The life cycle of a piece of equipment begins with its initial qualification and extends through its time of usage in operation until it is decommissioned.
During usage the qualified status is permanently influenced by external factors. These include planned changes as well as influences during daily usage, such as deviations and wear. Opposed to this is the quality system which monitors and controls the qualification status. This comprises the change and deviation management systems as well as recurring maintenance. The coaction of these factors is presented symbolically in Figure 1.
Figure 1 Life cycle influences
In the following, the tools for maintenance of the qualified status are explained in further detail.
When establishing the complete documentation of the life cycle it should be kept in mind that the documentation will get more and more complex over time (see Figure 2). Qualification and operation become more intermeshed with usage and therefore a common filing system and documentation standards should be established.
Figure 2 Growing complexity of documentation
As the documentation must be updated with each change, an overall concept should be established to keep track of all the elements.
One possible alternative is an object-oriented documentation. This orientation should already be initiated at the project planning and execution phases. Object-oriented documentation requires that individual objects be established with strict discipline. This way changes (e.g. the replacement of parts) can be integrated in the documentation more easily.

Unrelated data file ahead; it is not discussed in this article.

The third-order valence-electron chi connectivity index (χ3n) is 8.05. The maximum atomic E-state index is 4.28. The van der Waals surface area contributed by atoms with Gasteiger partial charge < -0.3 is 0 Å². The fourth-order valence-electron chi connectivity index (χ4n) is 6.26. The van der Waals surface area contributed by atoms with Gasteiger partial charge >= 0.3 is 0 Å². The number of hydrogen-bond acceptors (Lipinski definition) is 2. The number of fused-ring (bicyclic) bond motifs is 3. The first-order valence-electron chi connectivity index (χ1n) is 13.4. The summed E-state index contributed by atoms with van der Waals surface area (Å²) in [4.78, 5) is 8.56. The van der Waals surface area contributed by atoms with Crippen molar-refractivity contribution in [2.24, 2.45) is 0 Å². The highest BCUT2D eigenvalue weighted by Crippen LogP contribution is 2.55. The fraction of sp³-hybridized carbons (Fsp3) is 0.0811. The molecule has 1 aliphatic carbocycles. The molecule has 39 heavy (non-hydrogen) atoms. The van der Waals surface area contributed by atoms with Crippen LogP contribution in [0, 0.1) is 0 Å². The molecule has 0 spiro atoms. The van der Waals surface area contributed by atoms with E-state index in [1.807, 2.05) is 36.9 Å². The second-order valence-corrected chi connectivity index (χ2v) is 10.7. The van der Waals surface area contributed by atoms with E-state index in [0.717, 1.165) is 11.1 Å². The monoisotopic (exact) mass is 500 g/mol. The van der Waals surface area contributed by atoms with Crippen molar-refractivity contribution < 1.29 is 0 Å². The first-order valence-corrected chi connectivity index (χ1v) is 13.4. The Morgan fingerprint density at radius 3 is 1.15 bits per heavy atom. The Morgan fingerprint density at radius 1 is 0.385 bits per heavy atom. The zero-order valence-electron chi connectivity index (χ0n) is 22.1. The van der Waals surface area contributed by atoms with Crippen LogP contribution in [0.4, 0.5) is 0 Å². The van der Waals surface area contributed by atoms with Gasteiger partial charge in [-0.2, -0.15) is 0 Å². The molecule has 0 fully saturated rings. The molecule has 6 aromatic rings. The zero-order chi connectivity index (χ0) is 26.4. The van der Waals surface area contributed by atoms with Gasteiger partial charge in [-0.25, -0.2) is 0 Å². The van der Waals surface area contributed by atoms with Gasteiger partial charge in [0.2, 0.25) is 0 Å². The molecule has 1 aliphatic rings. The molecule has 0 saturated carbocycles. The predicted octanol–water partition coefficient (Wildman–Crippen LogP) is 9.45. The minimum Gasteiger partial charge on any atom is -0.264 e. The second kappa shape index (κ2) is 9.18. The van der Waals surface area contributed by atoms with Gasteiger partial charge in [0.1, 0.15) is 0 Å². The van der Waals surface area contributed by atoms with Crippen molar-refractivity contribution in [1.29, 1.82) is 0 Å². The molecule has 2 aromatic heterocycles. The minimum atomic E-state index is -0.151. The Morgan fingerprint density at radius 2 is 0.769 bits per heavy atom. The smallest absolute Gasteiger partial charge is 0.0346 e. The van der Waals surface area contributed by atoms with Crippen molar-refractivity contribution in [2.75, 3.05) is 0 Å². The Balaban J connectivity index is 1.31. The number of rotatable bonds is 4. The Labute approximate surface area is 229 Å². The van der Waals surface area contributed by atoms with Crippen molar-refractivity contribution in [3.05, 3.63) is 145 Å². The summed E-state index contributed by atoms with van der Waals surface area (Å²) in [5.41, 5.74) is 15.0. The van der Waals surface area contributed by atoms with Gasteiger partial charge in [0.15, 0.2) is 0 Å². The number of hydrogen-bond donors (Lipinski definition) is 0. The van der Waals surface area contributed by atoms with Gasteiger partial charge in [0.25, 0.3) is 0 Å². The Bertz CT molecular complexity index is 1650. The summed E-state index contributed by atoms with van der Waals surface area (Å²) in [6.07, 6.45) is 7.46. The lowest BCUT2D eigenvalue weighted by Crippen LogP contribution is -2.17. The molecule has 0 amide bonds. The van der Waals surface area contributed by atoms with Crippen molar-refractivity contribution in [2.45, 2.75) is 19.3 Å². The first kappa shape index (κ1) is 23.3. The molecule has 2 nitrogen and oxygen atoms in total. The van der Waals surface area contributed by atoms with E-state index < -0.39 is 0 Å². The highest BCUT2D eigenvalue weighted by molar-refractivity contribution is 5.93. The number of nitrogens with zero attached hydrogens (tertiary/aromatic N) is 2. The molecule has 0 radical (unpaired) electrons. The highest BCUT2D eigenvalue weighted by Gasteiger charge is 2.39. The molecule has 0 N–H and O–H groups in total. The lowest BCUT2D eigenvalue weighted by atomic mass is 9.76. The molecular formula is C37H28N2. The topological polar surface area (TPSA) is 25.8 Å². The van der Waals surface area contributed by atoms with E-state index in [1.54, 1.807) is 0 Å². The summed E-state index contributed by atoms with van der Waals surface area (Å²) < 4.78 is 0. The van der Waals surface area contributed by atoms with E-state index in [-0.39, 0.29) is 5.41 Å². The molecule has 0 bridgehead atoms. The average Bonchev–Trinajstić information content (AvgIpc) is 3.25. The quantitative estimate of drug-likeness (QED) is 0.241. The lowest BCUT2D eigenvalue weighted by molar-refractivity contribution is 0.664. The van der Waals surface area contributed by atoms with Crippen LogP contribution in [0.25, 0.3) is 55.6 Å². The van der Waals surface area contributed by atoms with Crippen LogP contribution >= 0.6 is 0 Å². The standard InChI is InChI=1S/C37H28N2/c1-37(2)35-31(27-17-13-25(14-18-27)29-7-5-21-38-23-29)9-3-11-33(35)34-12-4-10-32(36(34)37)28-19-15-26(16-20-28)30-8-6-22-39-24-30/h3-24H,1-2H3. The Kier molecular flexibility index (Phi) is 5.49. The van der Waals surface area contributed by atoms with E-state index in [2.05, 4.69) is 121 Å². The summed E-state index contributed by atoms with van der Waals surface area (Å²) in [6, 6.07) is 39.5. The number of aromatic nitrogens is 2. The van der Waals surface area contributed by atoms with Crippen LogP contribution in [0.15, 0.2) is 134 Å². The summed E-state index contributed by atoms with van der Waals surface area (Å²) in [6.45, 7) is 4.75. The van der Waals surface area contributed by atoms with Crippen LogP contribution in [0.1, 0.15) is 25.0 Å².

This topic is usually well managed for safety relevant equipment parts. A safety valve is typically set up in the documentation during the planning phase as a mandatory component. The user requirements and the design specifications are linked with this mandatory part. The valve which is ordered and its certificates and inspection papers are coupled with the specific valve. The real existing valve (actual object) has its own history so that the operator can recognize which valve is currently installed and when it was inspected. This can also be applied to interchangeable fittings.
As a piece of equipment ages, the probability of a failure tends to increase. Therefore it makes sense to describe and to analyze the risk of failure in a risk analysis. This type of risk analysis assesses the critical parts and their availability, the supply from various media and utilities, other events (fire, earthquake) as well as the sourcing of raw materials or packing materials.
During maintenance it is important to ensure that breakdown analyses are used to improve processes. Maintenance includes the areas of inspection, recurring maintenance and overhauling. Regular planned maintenance also covers the area of calibration. It should be checked regularly whether the maintenance intervals are properly selected. This should be used to detect trends and reflect these in the maintenance strategy. Logbooks, maintenance reports, calibration protocols, calibration deviations and equipment damage can be included as resources. Regularly recurring deviations should receive special attention and appropriate corrective actions should be initiated.
The exchange of parts with identical replacements (like-for-like) may not be included as part of a formal Change Control process. The term identical parts can include individual pieces, valves or even identical pumps. An example of this might be connecting rod packing glands, electric motors, membranes or seals. Even if the parts are identical the replacement of these parts or components should be documented in the equipment log book, since these may be required for failure analyses or maintenance strategy development, e.g. for the planning of calibration or membrane replacement frequencies. Furthermore, the equipment documentation should be updated, since new material certificates must be filed, e.g. for metallic parts. The release for usage in operations is required. The status of the equipment should be posted. Keeping the documentation up to date is a requirement of Good Engineering Practice (GEP).
Figure 3 provides an example for testing after exchanging a valve (like-for-like) in a pipeline.
Figure 3 Check items for exchange of valves (like-for-like)
The text is an excerpt from the GMP MANUAL.
Sanofi-Aventis Deutschland GmbH, Frankfurt